If at first you don’t succeed. Try harder…
Jamie Jones did and look where it’s got him? After his second attempt at the title he’s only gone and won and will be representing Great Britain in the World Class Global Finals.
We spoke to the man they call the Cocktail Hobbit two days after he lifted the trophy to find out what it’s like to be the 2017 World Class GB champ.
Congratulations Mr Jones! Now that you’ve had time to let your win sink in, how do you feel?
Incredibly happy. It’s one of those things – you don’t want to jinx yourself but you imagine what it would be like to hear your name being called out; what it would be like to be the person holding the trophy and now that person is me!
And? What is it like?
It’s great but a bit weird. Technically you’re in the spotlight for being the best bartender in Great Britain but at the end of the day, in this competition format, I guess everything was just aligned on the day.
Ago Perrone judging Jamie’s Ode To A Big Dill Martini
It’s not like you’re not busy or not already respected in the industry, why did you enter World Class this time round?
It’s the global platform. There are a lot of other global competitions out there but most of them are about one particular brand. For me, it’s about the diversity of the challenges, the spectrum of your skills being put to the test: World Class does that. You have to be a good bartender, good host, have knowledge and a sense of humility. And then there’s this incredible portfolio of spirits and flavours – it’s the canvas that you need for a competition of this grandeur. You can’t call something the world’s best if you’re only using one spirit category.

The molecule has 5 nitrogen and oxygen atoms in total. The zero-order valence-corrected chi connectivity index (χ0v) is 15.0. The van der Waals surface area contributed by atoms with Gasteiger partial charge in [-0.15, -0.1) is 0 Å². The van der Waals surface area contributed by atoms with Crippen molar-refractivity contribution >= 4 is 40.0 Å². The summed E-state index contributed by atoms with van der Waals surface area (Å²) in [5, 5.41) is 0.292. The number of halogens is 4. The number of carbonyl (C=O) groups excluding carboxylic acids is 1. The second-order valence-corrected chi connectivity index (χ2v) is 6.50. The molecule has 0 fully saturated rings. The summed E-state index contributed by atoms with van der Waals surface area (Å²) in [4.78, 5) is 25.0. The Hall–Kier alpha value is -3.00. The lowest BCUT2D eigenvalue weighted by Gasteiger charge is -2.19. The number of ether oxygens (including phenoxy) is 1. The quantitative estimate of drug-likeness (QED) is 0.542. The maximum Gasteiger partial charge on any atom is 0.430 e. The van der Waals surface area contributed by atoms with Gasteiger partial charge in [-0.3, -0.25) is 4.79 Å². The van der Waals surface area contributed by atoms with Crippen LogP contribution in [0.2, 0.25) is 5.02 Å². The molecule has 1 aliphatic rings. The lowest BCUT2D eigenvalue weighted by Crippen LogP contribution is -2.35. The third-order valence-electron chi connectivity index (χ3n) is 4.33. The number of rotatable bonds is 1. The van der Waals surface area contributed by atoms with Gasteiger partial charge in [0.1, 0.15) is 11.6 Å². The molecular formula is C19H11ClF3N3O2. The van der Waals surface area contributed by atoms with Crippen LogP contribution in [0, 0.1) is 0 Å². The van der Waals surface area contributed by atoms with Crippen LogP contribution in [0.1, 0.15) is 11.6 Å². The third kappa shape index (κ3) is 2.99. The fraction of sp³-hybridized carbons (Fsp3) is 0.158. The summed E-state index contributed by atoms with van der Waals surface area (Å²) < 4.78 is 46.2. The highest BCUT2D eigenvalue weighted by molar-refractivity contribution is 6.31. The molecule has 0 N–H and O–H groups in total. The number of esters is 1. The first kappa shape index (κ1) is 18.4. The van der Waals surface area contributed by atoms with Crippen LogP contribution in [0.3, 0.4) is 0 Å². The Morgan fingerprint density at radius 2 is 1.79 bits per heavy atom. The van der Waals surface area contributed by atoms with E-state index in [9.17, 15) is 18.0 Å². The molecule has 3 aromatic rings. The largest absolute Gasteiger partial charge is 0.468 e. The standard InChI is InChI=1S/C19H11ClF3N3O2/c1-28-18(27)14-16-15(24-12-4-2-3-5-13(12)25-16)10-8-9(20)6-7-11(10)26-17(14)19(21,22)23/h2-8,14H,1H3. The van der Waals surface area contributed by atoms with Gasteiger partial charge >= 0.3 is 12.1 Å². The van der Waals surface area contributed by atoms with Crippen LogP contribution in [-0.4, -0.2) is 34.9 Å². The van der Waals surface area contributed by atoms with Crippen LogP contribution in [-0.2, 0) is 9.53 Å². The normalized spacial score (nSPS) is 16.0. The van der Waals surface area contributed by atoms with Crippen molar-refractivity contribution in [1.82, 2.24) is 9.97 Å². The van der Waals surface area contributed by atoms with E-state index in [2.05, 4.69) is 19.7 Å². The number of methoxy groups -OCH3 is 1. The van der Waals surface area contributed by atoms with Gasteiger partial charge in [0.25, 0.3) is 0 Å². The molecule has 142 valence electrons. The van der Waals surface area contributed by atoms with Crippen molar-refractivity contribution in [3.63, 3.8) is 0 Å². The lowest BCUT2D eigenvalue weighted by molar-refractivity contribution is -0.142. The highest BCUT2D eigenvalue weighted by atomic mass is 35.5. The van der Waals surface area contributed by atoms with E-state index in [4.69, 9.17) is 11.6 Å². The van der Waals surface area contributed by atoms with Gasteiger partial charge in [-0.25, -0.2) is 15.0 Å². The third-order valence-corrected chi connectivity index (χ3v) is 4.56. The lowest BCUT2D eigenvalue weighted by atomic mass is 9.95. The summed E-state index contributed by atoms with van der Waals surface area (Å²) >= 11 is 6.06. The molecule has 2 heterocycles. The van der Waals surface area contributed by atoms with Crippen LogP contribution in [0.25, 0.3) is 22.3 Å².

The other reason I entered the competition this year is because I was told that Ali Reynolds beat me by half a point when he won in 2015. I had that in my head during the competition, I wasn’t going to let that happen again. Knowing that made me reassess how I approached things this time. I took a step back and put it together in a way I saw an order to win.
I’m going to go as far as I can with this to see how good in the world I can be – it’s a challenge that I’m very, very happy to take on.
Last year I was in Miami with Aidan Bowie (World Class GB 2016 winner) and was fortunate enough to watch the unfolding of the World Class Global Final without the pressure of competing. Without the blinkers I could see everything, see how all of the competitors were approaching the challenges – that was when I thought I would enter this year. I know what it takes to win this time.
Jamie’s Signature Serve – Rumours Brew
And what is that?
Having a good solid story is one of the key things. Presentations are important but you’ve got to tie that in with a story so the judges can really resonate with what you’re trying to tell/sell them. Essentially, you’ve got to make them taste through words. Not overcomplicating things is another major factor…